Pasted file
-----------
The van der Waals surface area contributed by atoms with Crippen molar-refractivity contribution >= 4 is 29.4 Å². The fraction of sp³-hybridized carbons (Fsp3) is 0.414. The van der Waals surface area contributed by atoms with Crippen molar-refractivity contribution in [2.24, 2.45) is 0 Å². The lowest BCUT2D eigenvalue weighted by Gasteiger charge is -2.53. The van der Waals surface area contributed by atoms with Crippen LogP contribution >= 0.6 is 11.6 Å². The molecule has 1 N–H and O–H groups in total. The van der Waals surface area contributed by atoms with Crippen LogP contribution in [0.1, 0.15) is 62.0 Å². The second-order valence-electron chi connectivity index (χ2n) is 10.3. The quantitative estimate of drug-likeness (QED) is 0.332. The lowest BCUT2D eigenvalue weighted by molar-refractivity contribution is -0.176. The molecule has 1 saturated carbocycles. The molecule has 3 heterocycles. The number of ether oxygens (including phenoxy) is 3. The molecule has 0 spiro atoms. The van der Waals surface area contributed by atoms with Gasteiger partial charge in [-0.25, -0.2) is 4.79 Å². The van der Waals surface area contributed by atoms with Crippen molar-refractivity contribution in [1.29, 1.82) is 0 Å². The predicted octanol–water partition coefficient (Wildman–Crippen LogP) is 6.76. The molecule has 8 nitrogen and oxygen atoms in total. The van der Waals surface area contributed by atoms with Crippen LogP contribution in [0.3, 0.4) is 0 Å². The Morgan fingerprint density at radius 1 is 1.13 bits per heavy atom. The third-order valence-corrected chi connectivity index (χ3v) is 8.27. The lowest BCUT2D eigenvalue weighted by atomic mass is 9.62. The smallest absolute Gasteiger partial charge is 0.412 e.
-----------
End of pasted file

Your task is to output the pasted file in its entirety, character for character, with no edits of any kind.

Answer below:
The van der Waals surface area contributed by atoms with Crippen molar-refractivity contribution >= 4 is 29.4 Å². The fraction of sp³-hybridized carbons (Fsp3) is 0.414. The van der Waals surface area contributed by atoms with Crippen molar-refractivity contribution in [2.24, 2.45) is 0 Å². The lowest BCUT2D eigenvalue weighted by Gasteiger charge is -2.53. The van der Waals surface area contributed by atoms with Crippen LogP contribution >= 0.6 is 11.6 Å². The molecule has 1 N–H and O–H groups in total. The van der Waals surface area contributed by atoms with Crippen LogP contribution in [0.1, 0.15) is 62.0 Å². The second-order valence-electron chi connectivity index (χ2n) is 10.3. The quantitative estimate of drug-likeness (QED) is 0.332. The lowest BCUT2D eigenvalue weighted by molar-refractivity contribution is -0.176. The molecule has 1 saturated carbocycles. The molecule has 3 heterocycles. The number of ether oxygens (including phenoxy) is 3. The molecule has 0 spiro atoms. The van der Waals surface area contributed by atoms with Gasteiger partial charge in [-0.25, -0.2) is 4.79 Å². The van der Waals surface area contributed by atoms with Crippen molar-refractivity contribution in [1.29, 1.82) is 0 Å². The predicted octanol–water partition coefficient (Wildman–Crippen LogP) is 6.76. The molecule has 8 nitrogen and oxygen atoms in total. The van der Waals surface area contributed by atoms with Crippen LogP contribution in [0.3, 0.4) is 0 Å². The Morgan fingerprint density at radius 1 is 1.13 bits per heavy atom. The third-order valence-corrected chi connectivity index (χ3v) is 8.27. The lowest BCUT2D eigenvalue weighted by atomic mass is 9.62. The smallest absolute Gasteiger partial charge is 0.412 e.